When creating equitable health care systems, especially at a statewide level, policy plays an important role in driving sustainable, system-wide change. Before policy can be implemented, however, advocates must start by changing peoples’ mindsets.
We recently sat down (virtually) with Dr. Sylvia A. Frazier-Bowers to discuss her role as Assistant Dean of Inclusive Excellence and Equity Initiatives at the University of North Carolina Adams School of Dentistry. Dr. Frazier-Bowers’ goal entering her position was to be an advocate working to change the mindsets of stakeholders when it comes to equity. Her goal was to teach people to be conscious of inclusivity and equity, which is now being incorporated into the Adams School of Dentistry’s curriculum.
“Equity refers to fairness,” said Dr. Frazier-Bowers, speaking about the importance of the word equity in health care and how it differs from the word “equality.”
While equality means treating everyone the same, or providing the same inputs into a system, equity means providing everyone with the resources and assistance they need to achieve successful outcomes. Equal treatment is important, but in a world where we are all different, with different experiences, abilities, disabilities, and resources available for our use, we inherently need different things in order to be successful. When all stakeholders have the opportunity to be successful, everyone benefits.
It is no secret that historically, people in the United States have been discriminated against because of race. While we have undoubtably made huge strides toward a more just society, the impact of historical injustice lives on, and there are still structures and individuals today who perpetuate inequity along racial lines.
Dr. Frazier-Bowers explained that if two groups are given the same amount of a given resource, one may still be at a disadvantage if they started out further behind. When it comes to health care, equity may actually mean giving some people more help just to overcome existing disparities.
The Adams School of Dentistry curriculum is currently being revised, and the Office of Inclusive Excellence and Equity Initiatives is working to incorporate equity education into the dental school’s coursework.
“Instead of having an insular experience of, ‘Okay everyone, we’re now going to learn about equity and justice,'” said Dr. Frazier-Bowers, “It’s going to be integrated more seamlessly throughout the four-year curriculum.”
Working with experts in equity and justice education, the school designed the Advocate, Clinician, and Thinker (ACT) framework to integrate knowledge of racial equity throughout the four years of schooling, rather than as a small section.
To further incorporate equity education into the student experience, the Adams School of Dentistry was the first to coin an Inclusive Excellence Week, offering weeklong experiences to promote equity. Working with a community of scholars from different disciplines, the Adams School of Dentistry is able to communicate regularly with content experts who can influence new ideas and portray the interconnectedness of their work. The Adams School of Dentistry’s Inclusive Excellence Week influenced dental schools at other universities to do the same.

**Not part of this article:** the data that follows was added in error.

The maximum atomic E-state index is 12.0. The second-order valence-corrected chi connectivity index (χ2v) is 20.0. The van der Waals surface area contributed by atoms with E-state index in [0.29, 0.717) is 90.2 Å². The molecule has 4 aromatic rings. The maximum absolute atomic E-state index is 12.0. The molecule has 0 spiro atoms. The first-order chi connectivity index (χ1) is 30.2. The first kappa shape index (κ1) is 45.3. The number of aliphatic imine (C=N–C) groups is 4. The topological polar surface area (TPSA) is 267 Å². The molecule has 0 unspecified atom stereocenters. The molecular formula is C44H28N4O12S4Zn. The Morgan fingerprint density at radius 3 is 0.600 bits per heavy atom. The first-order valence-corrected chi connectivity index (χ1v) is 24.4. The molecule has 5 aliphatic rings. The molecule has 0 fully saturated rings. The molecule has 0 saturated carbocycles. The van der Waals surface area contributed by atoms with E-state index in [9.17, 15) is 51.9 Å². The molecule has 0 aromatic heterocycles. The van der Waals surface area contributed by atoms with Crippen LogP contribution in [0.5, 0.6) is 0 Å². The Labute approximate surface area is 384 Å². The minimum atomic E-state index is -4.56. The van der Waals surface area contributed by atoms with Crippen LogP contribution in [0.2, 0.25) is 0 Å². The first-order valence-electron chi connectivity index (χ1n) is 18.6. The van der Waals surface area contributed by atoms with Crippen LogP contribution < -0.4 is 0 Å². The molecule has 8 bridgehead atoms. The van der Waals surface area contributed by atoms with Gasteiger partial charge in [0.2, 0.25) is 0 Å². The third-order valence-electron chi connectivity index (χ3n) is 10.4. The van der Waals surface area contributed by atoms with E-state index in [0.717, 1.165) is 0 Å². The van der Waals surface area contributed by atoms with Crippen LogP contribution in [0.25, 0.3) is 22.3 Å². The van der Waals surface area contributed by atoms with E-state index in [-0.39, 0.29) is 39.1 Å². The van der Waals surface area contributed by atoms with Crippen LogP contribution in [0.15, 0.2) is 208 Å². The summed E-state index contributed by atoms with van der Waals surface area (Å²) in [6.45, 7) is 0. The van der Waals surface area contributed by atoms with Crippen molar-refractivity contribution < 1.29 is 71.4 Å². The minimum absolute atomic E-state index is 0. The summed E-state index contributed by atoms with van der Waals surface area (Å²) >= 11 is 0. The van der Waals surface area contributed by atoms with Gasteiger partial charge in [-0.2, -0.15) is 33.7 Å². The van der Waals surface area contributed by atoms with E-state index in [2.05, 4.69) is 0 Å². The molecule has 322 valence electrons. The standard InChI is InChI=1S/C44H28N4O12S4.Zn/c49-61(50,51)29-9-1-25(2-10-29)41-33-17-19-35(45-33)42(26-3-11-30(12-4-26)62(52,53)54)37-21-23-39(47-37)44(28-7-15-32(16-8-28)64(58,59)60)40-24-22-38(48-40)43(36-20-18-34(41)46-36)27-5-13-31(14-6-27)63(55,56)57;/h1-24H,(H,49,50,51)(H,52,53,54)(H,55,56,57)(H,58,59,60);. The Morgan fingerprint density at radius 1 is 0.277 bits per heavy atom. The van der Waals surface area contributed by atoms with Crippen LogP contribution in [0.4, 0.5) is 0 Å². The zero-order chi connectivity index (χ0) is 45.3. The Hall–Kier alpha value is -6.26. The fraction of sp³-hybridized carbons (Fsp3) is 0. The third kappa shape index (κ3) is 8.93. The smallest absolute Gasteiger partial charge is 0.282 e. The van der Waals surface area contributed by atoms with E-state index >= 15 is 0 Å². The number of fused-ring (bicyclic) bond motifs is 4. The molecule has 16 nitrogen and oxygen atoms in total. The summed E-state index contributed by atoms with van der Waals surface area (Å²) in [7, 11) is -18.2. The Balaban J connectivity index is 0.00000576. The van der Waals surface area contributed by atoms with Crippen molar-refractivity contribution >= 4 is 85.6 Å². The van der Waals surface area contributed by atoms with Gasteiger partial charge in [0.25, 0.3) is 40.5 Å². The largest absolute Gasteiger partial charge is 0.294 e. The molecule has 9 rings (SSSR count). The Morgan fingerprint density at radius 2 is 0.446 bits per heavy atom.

According to Dr. Frazier-Bowers, when it comes to equity and inclusion, “Mindset is the key.”
“When I say the mindset, this refers to every time you engage in any activity,” said Dr. Frazier-Bowers. “Whether its teaching, seeing patients, being a student, or being a classmate even—think about it from a lens that considers inclusivity and equity.”
When asked about the most prevalent social injustices in dentistry, Dr. Frazier-Bowers explained how the fact that not everyone has access to reliable care is an issue. Unlike a second home or expensive car, “education and health care should not be considered luxuries,” she said.
For that reason, the Adams School of Dentistry is currently working on self-assessment and accountability measures where people can have an opportunity to reflect and search for improvement in the pursuit of equity.
“People must be willing to open their minds to truth and history,” said Dr. Frazier-Bowers.
Many oral health professionals already advocate for change and understand what needs to be done to create a lasting impact. For those who don’t, there are always ways to get involved, but you have to be willing to put in the work. The DOCSpeaks program was created by Frazier-Bowers to bridge the “knowing-doing” gap for well-meaning professionals.
According to Dr. Frazier-Bowers, it all starts with education and an open mindset. The UNC DOCSpeaks sessions are a resource that can serve as a good starting point, and they will soon be open to the public. Outside of the education system, any community with the right leaders and the right mindset can be a catalyst for racial equity.
Want to get involved and elevate your voice? From diversity and inclusion in health care to the rising cost of health care, NC4Change is a platform for a diverse, inclusive group of oral health practitioners, public health professionals, community members, and other stakeholders who share a common goal: increasing equity and access in oral health care.